- Date: not dated
- Medium: oil on wood panel
- Dimensions: 21 x 26.7 cm
- Credit Line: Purchased with funds from the Mitchell Bequest, 1955
- Permanent Collection ID: 55.A.66
Undated and unsigned, this oil sketch is inspired by Tom Thomson’s dazzling depictions of the landscape around AlgonquinPark and Georgian Bay. Thomson’s influence is felt in the expressive brushwork and strong contrasts between autumn trees and dark hills, and in the impasto technique which layers paint thickly on the canvas surface. Thomson’s 1916 oil sketches of blazing tamarack trees may be closest to this work in terms of colour palette and subject matter. However, the untitled sketch lacks much of Thomson’s energy as well as his bold application of paint.
The influence of Tom Thomson on the Group of Seven, and on Canadian painters more generally, is inestimable. Several years after Thomson’s apparent drowning in CanoeLake, AlgonquinPark, both Lawren Harris and fellow artist David Milne had only praise for Thomson’s originality. Harris called him an undisputed member of the Group of Seven (“as vital to the movement, as much a part of its formation and development, as any other member”),1 while Milne declared, “Tom Thomson still stands as the Canadian painter, harsh, brilliant, brittle, uncouth, not only the most Canadian but most creative. How the few things of his stick in one’s mind.”2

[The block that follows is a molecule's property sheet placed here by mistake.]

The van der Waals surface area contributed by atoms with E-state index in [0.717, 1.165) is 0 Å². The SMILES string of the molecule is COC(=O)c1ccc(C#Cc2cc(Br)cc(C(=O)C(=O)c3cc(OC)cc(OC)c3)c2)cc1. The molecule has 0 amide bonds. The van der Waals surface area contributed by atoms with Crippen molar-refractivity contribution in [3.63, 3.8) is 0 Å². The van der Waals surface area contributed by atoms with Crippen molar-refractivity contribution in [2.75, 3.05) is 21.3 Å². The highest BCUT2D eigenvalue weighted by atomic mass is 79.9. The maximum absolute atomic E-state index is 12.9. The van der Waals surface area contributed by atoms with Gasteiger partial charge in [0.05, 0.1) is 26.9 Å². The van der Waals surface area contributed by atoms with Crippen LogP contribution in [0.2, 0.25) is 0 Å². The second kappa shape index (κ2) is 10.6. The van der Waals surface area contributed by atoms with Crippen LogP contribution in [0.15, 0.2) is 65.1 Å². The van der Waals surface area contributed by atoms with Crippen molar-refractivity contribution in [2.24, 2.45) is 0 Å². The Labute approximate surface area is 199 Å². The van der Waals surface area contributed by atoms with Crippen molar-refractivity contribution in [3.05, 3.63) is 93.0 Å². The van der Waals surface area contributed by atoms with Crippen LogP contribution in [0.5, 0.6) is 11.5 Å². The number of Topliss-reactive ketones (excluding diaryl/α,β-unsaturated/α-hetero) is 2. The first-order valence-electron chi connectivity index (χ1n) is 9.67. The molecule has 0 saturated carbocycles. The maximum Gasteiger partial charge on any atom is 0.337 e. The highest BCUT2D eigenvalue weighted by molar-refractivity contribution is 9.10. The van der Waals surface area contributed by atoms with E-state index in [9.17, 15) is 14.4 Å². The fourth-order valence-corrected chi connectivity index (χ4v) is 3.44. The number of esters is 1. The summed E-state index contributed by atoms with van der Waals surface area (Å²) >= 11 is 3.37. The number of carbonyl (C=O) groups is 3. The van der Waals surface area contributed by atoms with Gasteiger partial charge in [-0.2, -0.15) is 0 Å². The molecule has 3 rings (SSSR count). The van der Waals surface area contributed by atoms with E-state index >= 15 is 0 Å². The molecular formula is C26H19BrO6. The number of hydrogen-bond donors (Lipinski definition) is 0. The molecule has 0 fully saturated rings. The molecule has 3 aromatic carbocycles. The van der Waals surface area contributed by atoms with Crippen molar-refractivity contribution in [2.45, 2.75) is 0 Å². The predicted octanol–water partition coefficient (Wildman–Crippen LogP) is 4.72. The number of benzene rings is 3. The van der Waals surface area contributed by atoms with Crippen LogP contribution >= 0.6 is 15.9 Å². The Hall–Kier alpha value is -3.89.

1. Lawren Harris, The Story of the Group of Seven (Toronto: Rous and Mann, 1954), 7.
2. [c. December 1930], draft, in Milne Family Papers.